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Can a gringo or a laowai make it as a translator?
June 24, 2011 4:41 PM   Subscribe

I'm sorta multilingual, in Spanish and Mandarin. I don't have many other skills. How good would I need to get before I can make a living from this ability? What jobs could I get if I were to improve in one or both languages?

I'm looking for a career, and having recently given up on law school for now, I'm considering my options. Right now I teach LSAT prep classes and make a decent living but there's not much of a future in it.

I have a BA in Philosophy and Spanish, several years of teaching experience in high schools in China where I picked up conversational level Mandarin. My Spanish is better that my Mandarin, but I'm not fluent in either, and I'm basically illiterate in Mandarin.

It seems to me that there are so many native speakers of both Spanish and Mandarin that it'd be tough to make a living doing any kind of translating or interpreting. I've heard of non-native court interpreters, medical translators, etc, but don't know how realistic that is; would I have to have near native speaker fluency to do this?

I think if I took a couple months to practice, I could make a big jump in my Spanish ability, my accent is pretty rough but my comprehension is pretty good when listening to TV, reading newspaper articles. Mandarin improvement would take a huge investment in time; I'd estimate my speaking ability to be a 2+ or 3 on the 5 point scale used by the State Department. I'm thinking of maybe doing the summer program at Middlebury next year if I think the investment would be worthwhile. I could also afford to go to a Spanish school in Central or South America for a couple months to focus on Spanish.

I was thinking of maybe trying to become a high school Spanish or ESL teacher, but I hear that there's a glut of teachers these days.

Any suggestions for jobs I might not have considered? Any success stories that didn't involve in moving overseas for several years or marrying a native speaker in the target language? Any guidance or suggestions would be very helpful.
posted by skewed to Education (11 answers total) 4 users marked this as a favorite
 
I think you're going to need better Spanish skills than you imagine. Interpreting jobs almost always involve jargon, words you probably don't know, or at least couldn't explain even in English. I would start looking into a career or at least an environment you are interested in, beef up your language skills and be an asset rather than "the interpreter". I've worked quite a few places where there wasn't a full time need for an interpreter but it is really beneficial to have someone on staff who can.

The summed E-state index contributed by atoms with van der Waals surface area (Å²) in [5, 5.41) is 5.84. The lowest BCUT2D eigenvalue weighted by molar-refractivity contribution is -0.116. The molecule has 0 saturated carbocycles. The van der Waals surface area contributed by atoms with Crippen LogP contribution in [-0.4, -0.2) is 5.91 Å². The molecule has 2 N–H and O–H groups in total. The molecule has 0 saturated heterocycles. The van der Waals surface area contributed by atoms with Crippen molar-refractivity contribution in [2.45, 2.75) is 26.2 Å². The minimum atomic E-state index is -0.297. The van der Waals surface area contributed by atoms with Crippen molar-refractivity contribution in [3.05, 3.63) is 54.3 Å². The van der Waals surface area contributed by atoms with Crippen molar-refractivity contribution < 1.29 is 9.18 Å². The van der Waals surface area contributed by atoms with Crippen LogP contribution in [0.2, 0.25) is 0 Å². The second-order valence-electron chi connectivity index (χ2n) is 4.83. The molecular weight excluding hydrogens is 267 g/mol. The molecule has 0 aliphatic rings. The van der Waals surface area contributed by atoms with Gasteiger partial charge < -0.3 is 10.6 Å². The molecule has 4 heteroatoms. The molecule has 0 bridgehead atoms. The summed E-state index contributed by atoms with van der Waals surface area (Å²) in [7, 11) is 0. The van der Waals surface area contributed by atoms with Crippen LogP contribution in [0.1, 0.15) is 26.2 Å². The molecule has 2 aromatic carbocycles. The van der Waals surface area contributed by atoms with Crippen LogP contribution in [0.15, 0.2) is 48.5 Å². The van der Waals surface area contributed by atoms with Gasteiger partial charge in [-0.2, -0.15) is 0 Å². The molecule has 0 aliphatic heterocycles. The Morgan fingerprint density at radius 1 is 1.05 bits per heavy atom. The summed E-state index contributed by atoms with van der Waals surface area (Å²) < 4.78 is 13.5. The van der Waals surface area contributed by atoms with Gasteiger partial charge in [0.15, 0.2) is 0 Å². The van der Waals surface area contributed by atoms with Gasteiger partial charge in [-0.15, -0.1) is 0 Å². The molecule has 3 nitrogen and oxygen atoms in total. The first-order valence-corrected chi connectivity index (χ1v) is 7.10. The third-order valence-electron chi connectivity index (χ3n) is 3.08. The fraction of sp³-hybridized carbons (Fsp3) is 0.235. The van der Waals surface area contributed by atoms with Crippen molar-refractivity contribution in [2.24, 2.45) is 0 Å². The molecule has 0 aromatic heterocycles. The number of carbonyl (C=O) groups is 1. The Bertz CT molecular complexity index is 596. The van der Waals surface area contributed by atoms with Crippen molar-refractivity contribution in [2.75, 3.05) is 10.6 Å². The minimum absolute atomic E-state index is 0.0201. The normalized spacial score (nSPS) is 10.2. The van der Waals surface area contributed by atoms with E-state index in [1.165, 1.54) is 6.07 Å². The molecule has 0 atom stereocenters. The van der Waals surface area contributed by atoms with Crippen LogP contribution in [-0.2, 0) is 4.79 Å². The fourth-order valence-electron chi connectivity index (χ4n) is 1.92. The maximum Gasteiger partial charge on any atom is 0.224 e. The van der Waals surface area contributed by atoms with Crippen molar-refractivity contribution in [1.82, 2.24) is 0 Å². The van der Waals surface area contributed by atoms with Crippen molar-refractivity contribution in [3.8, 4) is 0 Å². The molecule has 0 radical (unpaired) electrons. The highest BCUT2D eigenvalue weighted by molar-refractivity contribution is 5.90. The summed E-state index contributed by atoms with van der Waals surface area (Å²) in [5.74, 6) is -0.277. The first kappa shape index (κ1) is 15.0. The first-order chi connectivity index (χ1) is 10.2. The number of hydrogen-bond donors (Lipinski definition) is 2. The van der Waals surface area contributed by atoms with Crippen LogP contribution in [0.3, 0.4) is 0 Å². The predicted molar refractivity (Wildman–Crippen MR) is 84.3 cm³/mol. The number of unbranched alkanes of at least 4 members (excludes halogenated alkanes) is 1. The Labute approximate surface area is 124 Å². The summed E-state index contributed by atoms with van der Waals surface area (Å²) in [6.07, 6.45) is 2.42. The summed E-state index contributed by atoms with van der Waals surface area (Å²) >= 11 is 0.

posted by boobjob at 4:57 PM on June 24, 2011


Where are you located? Here in LA, there are so many native speakers of both who are also more than fluent in English, you'd have a lot of competition. Now, in Fargo, you might stand out. Of course, how much need there is in North Dakota for a Mandarin speaker/translator might be moot.
posted by Ideefixe at 4:58 PM on June 24, 2011


There are many Spanish and Mandarin native speakers, but there are not many that speak both languages, plus English. I'm thinking tour guide or assistant for a business person who travels a lot between countries that speak such languages. However, to be an assistant you'd probably need to read and write in Mandarin, too.
posted by clearlydemon at 5:06 PM on June 24, 2011


You need a Bachelor's degree, several years' native exposure, a specialist subject, and an accredited postgraduate diploma to become a translator. Once you had those things you could translate as a side business on top of your day job.

Other than that you could become a bilingual secretary if you can touch type at a reasonable speed and are a good end user of MS Office products. There will be bilingual temp agencies in every major city near you. They will have a range of jobs and will test you at the registration stage.
posted by tel3path at 5:24 PM on June 24, 2011


You've admitted that you're nowhere near fluency in either Spanish or Mandarin, but let's assume that you dramatically improve your skills and hard credentials in both. Investing a couple more years getting another BA in both of those languages would be ideal.

You have two things going for you:
a) Spanish-Chinese is a very uncommon language pair.
b) the business crowd in Latin America* is incredibly awed by the economic rise of China, yet even more incredibly ill-equipped to tap the Chinese market.

Are you a good networker? Do you have a tiny bit of entrepreuneurial flair? If so, then you could do quite well assisting Latin American businessmen learn about China. I have friends in Mexico City and Sao Paolo who have built very successful businesses doing exactly that.

* yes, Latin America is a big continent. Let's assume that we're talking about the handful of major economies -- i.e. Mexico, Brazil and Argentina.
posted by wutangclan at 5:37 PM on June 24, 2011 [1 favorite]


Not just oil - manufacturing as well. My company has two offices in Mexico (where most of our product is sold, and the rest in South America) and all our parts come from China; we have one liaison who is Chinese and lives in Mexico*. Mexico and South America have exploding middle classes and a huge demand for consumer electronics and household goods, and a lot of those pieces-parts come from China but are assembled on this side of the world.